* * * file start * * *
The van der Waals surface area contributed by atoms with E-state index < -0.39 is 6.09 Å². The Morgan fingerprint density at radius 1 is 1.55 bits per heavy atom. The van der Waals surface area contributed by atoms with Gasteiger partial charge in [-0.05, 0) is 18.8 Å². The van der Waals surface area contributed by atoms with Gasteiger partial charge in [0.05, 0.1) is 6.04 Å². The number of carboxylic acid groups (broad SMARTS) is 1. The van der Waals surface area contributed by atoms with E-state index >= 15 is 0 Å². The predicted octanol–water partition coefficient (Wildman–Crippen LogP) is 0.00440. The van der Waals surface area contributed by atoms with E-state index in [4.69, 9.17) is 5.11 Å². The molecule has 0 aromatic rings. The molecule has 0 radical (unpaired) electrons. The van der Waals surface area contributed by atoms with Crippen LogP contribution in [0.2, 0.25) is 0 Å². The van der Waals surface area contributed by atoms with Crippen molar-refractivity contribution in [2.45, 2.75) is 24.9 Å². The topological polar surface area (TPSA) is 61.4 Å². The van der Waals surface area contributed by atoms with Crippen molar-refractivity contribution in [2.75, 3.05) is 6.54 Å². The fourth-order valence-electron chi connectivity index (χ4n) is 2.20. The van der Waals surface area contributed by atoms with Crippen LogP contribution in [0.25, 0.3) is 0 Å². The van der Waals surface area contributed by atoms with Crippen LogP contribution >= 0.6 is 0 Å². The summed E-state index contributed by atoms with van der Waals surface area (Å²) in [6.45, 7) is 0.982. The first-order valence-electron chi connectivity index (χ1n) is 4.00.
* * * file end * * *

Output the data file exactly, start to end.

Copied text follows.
The van der Waals surface area contributed by atoms with E-state index < -0.39 is 6.09 Å². The Morgan fingerprint density at radius 1 is 1.55 bits per heavy atom. The van der Waals surface area contributed by atoms with Gasteiger partial charge in [-0.05, 0) is 18.8 Å². The van der Waals surface area contributed by atoms with Gasteiger partial charge in [0.05, 0.1) is 6.04 Å². The number of carboxylic acid groups (broad SMARTS) is 1. The van der Waals surface area contributed by atoms with E-state index >= 15 is 0 Å². The predicted octanol–water partition coefficient (Wildman–Crippen LogP) is 0.00440. The van der Waals surface area contributed by atoms with E-state index in [4.69, 9.17) is 5.11 Å². The molecule has 0 aromatic rings. The molecule has 0 radical (unpaired) electrons. The van der Waals surface area contributed by atoms with Crippen LogP contribution in [0.2, 0.25) is 0 Å². The van der Waals surface area contributed by atoms with Crippen molar-refractivity contribution in [2.45, 2.75) is 24.9 Å². The topological polar surface area (TPSA) is 61.4 Å². The van der Waals surface area contributed by atoms with Crippen molar-refractivity contribution in [2.75, 3.05) is 6.54 Å². The fourth-order valence-electron chi connectivity index (χ4n) is 2.20. The van der Waals surface area contributed by atoms with Crippen LogP contribution in [0.25, 0.3) is 0 Å². The van der Waals surface area contributed by atoms with Crippen LogP contribution >= 0.6 is 0 Å². The summed E-state index contributed by atoms with van der Waals surface area (Å²) in [6.45, 7) is 0.982. The first-order valence-electron chi connectivity index (χ1n) is 4.00.